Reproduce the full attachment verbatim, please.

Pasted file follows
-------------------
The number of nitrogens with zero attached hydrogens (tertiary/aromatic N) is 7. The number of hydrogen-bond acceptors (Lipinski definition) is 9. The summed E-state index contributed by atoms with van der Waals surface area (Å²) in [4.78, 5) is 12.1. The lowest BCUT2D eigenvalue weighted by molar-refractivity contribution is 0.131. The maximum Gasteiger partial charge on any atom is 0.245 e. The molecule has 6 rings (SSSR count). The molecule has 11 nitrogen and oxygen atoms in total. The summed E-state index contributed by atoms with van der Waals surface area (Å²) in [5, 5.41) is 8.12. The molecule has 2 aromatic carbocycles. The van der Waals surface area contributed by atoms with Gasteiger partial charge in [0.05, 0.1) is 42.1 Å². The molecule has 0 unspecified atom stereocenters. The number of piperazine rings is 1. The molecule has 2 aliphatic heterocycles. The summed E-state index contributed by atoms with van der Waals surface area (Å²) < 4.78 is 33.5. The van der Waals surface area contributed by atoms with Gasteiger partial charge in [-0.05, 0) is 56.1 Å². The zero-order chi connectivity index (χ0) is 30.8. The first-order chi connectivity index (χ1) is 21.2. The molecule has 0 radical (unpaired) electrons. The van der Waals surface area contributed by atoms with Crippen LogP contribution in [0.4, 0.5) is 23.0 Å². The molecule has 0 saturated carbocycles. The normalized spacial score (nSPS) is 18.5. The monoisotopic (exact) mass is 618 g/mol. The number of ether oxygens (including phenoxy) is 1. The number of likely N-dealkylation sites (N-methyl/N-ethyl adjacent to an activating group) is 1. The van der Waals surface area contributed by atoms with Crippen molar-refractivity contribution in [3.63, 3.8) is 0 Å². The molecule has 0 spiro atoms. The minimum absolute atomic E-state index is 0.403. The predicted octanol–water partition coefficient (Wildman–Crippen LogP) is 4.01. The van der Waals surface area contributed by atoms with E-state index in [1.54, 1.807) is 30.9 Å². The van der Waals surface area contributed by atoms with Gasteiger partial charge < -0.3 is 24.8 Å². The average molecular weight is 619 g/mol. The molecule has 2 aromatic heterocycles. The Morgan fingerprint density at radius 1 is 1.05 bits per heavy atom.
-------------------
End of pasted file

The number of nitrogens with zero attached hydrogens (tertiary/aromatic N) is 7. The number of hydrogen-bond acceptors (Lipinski definition) is 9. The summed E-state index contributed by atoms with van der Waals surface area (Å²) in [4.78, 5) is 12.1. The lowest BCUT2D eigenvalue weighted by molar-refractivity contribution is 0.131. The maximum Gasteiger partial charge on any atom is 0.245 e. The molecule has 6 rings (SSSR count). The molecule has 11 nitrogen and oxygen atoms in total. The summed E-state index contributed by atoms with van der Waals surface area (Å²) in [5, 5.41) is 8.12. The molecule has 2 aromatic carbocycles. The van der Waals surface area contributed by atoms with Gasteiger partial charge in [0.05, 0.1) is 42.1 Å². The molecule has 0 unspecified atom stereocenters. The number of piperazine rings is 1. The molecule has 2 aliphatic heterocycles. The summed E-state index contributed by atoms with van der Waals surface area (Å²) < 4.78 is 33.5. The van der Waals surface area contributed by atoms with Gasteiger partial charge in [-0.05, 0) is 56.1 Å². The zero-order chi connectivity index (χ0) is 30.8. The first-order chi connectivity index (χ1) is 21.2. The molecule has 0 radical (unpaired) electrons. The van der Waals surface area contributed by atoms with Crippen LogP contribution in [0.4, 0.5) is 23.0 Å². The molecule has 0 saturated carbocycles. The normalized spacial score (nSPS) is 18.5. The monoisotopic (exact) mass is 618 g/mol. The number of ether oxygens (including phenoxy) is 1. The number of likely N-dealkylation sites (N-methyl/N-ethyl adjacent to an activating group) is 1. The van der Waals surface area contributed by atoms with Crippen molar-refractivity contribution in [3.63, 3.8) is 0 Å². The molecule has 0 spiro atoms. The minimum absolute atomic E-state index is 0.403. The predicted octanol–water partition coefficient (Wildman–Crippen LogP) is 4.01. The van der Waals surface area contributed by atoms with E-state index in [1.54, 1.807) is 30.9 Å². The van der Waals surface area contributed by atoms with Gasteiger partial charge < -0.3 is 24.8 Å². The average molecular weight is 619 g/mol. The molecule has 2 aromatic heterocycles. The Morgan fingerprint density at radius 1 is 1.05 bits per heavy atom.